It can be hard for a community, even one developing free software, to adapt to a new technology or tool. It is especially hard in a case like GNOME, a project that recently turned 22. After more than two decades of building a project like GNOME, with so many parts used by so many people and organizations, the migration was an endeavor that was only possible thanks to the hard work of the GNOME community and generous assistance from GitLab.

I find a lot of convenience in working for a project that uses Git for version control. It’s a system that feels comfortable and is familiar—it’s a tool that is consistent across workplaces and hobby projects. As a new member of the GNOME community, it was great to be able to jump in and just use GitLab. As a community builder, it’s inspiring to see the results: more associated projects coming on board and entering the ecosystem; new contributors and community members making their first contributions to the project; and increased ability to measure the work we’re doing to know it’s effective and successful.

It’s great that so many teams doing completely different things (such as what they’re working on and what skills they’re using) agree to centralize on any tool—especially one that is considered a standard across open source. As a contributor to GNOME, I really appreciate that we’re using GitLab.

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DevSecOps evolves DevOps to ensure security remains an essential part of the process.

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DevOps is well-understood in the IT world by now, but it's not flawless. Imagine you have implemented all of the DevOps engineering practices in modern application delivery for a project. You've reached the end of the development pipeline—but a penetration testing team (internal or external) has detected a security flaw and come up with a report. Now you have to re-initiate all of your processes and ask developers to fix the flaw.

This is not terribly tedious in a DevOps-based software development lifecycle (SDLC) system—but it does consume time and affects the delivery schedule. If security were integrated from the start of the SDLC, you might have tracked down the glitch and eliminated it on the go. But pushing security to the end of the development pipeline, as in the above scenario, leads to a longer development lifecycle.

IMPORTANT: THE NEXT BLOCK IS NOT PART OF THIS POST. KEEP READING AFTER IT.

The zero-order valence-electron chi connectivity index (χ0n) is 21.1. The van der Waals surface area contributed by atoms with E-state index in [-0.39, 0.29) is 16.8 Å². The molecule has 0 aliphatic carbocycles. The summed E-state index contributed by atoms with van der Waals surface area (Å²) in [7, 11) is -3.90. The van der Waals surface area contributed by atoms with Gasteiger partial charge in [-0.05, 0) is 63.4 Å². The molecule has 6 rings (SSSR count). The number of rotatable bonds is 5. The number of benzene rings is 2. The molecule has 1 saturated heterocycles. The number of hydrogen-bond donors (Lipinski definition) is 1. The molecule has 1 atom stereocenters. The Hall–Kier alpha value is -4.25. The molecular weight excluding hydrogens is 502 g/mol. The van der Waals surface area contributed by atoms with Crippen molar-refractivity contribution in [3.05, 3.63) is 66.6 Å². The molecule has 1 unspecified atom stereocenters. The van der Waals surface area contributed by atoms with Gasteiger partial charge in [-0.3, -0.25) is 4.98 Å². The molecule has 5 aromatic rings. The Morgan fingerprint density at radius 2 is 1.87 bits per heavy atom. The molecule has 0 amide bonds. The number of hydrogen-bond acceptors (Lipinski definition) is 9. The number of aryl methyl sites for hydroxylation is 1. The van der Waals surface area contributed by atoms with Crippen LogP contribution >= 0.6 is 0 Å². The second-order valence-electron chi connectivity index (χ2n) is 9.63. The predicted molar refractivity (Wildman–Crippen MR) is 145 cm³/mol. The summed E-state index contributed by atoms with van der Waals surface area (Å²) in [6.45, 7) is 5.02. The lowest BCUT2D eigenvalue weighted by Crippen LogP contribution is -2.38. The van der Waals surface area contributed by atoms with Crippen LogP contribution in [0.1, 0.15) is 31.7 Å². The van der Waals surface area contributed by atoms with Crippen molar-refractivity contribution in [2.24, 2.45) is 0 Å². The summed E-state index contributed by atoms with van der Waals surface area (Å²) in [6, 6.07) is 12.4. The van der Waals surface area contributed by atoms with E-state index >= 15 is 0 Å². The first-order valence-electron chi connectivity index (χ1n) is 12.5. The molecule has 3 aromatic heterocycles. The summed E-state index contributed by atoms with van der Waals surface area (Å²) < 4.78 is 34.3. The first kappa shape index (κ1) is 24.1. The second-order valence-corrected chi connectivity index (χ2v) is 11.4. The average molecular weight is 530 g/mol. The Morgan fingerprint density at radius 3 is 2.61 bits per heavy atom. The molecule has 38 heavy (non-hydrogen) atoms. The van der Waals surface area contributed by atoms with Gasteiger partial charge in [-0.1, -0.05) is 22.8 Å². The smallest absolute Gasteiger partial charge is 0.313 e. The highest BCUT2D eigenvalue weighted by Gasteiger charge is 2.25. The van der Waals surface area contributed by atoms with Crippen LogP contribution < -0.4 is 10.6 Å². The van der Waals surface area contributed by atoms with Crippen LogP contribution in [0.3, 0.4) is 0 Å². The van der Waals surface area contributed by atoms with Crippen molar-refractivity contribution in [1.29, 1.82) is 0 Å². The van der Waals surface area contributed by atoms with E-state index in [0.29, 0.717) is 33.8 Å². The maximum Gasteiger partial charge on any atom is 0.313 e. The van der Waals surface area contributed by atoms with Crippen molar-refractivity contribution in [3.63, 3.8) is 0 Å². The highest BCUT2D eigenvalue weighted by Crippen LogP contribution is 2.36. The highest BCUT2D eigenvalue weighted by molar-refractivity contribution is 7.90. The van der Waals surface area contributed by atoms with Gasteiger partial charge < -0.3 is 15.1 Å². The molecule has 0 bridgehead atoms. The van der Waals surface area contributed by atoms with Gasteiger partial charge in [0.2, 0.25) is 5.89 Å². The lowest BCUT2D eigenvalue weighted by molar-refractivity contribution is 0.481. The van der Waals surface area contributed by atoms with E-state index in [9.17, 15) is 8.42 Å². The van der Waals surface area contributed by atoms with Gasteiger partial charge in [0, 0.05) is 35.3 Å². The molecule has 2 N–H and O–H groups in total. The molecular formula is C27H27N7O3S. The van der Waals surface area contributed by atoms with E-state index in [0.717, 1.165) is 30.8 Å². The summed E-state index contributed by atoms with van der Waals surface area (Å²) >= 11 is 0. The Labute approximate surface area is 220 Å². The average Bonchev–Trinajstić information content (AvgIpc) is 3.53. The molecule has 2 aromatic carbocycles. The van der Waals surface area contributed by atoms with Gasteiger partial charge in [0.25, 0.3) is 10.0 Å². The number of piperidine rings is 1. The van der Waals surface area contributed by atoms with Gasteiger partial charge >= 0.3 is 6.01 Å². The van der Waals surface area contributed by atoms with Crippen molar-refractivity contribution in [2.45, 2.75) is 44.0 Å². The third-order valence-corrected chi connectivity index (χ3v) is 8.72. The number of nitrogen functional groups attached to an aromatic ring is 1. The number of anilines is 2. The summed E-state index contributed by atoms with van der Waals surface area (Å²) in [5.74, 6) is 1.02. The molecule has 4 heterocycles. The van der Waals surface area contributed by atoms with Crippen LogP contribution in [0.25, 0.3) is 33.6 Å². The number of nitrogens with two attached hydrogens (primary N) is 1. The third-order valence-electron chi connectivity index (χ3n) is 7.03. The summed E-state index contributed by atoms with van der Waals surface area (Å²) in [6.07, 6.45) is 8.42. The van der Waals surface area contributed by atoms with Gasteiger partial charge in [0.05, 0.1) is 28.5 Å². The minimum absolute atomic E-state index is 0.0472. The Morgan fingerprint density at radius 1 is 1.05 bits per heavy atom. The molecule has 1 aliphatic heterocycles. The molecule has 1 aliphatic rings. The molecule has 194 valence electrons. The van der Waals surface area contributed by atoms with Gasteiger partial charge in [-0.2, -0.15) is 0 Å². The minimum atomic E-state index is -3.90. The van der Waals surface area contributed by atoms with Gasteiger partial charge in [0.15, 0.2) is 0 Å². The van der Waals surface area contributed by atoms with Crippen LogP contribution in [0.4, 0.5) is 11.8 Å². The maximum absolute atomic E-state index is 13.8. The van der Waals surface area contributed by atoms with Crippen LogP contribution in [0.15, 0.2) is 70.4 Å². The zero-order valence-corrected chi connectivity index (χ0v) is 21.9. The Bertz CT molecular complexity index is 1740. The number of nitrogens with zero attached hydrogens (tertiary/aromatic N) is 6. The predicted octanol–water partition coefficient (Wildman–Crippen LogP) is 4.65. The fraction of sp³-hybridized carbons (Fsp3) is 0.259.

This is the reason for introducing DevSecOps, which consolidates the overall software delivery cycle in an automated way.

In modern DevOps methodologies, where containers are widely used by organizations to host applications, we see greater use of Kubernetes and Istio. However, these tools have their own vulnerabilities. For example, the Cloud Native Computing Foundation (CNCF) recently completed a Kubernetes security audit that identified several issues. All tools used in the DevOps pipeline need to undergo security checks while running in the pipeline, and DevSecOps pushes admins to monitor the tools' repositories for upgrades and patches.

 

What Is DevSecOps?

Like DevOps, DevSecOps is a mindset or a culture that developers and IT operations teams follow while developing and deploying software applications. It integrates active and automated security audits and penetration testing into agile application development.

 

To utilize DevSecOps, you need to:

Introduce the concept of security right from the start of the SDLC to minimize vulnerabilities in software code. Ensure everyone (including developers and IT operations teams) shares responsibility for following security practices in their tasks. Integrate security controls, tools, and processes at the start of the DevOps workflow. These will enable automated security checks at each stage of software delivery. DevOps has always been about including security—as well as quality assurance (QA), database administration, and everyone else—in the dev and release process. However, DevSecOps is an evolution of that process to ensure security is never forgotten as an essential part of the process.

 

Understanding the DevSecOps pipeline

There are different stages in a typical DevOps pipeline; a typical SDLC process includes phases like Plan, Code, Build, Test, Release, and Deploy. In DevSecOps, specific security checks are applied in each phase.

 

Plan: Execute security analysis and create a test plan to determine scenarios for where, how, and when testing will be done.

Code: Deploy linting tools and Git controls to secure passwords and API keys.

Build: While building code for execution, incorporate static application security testing (SAST) tools to track down flaws in code before deploying to production. These tools are specific to programming languages.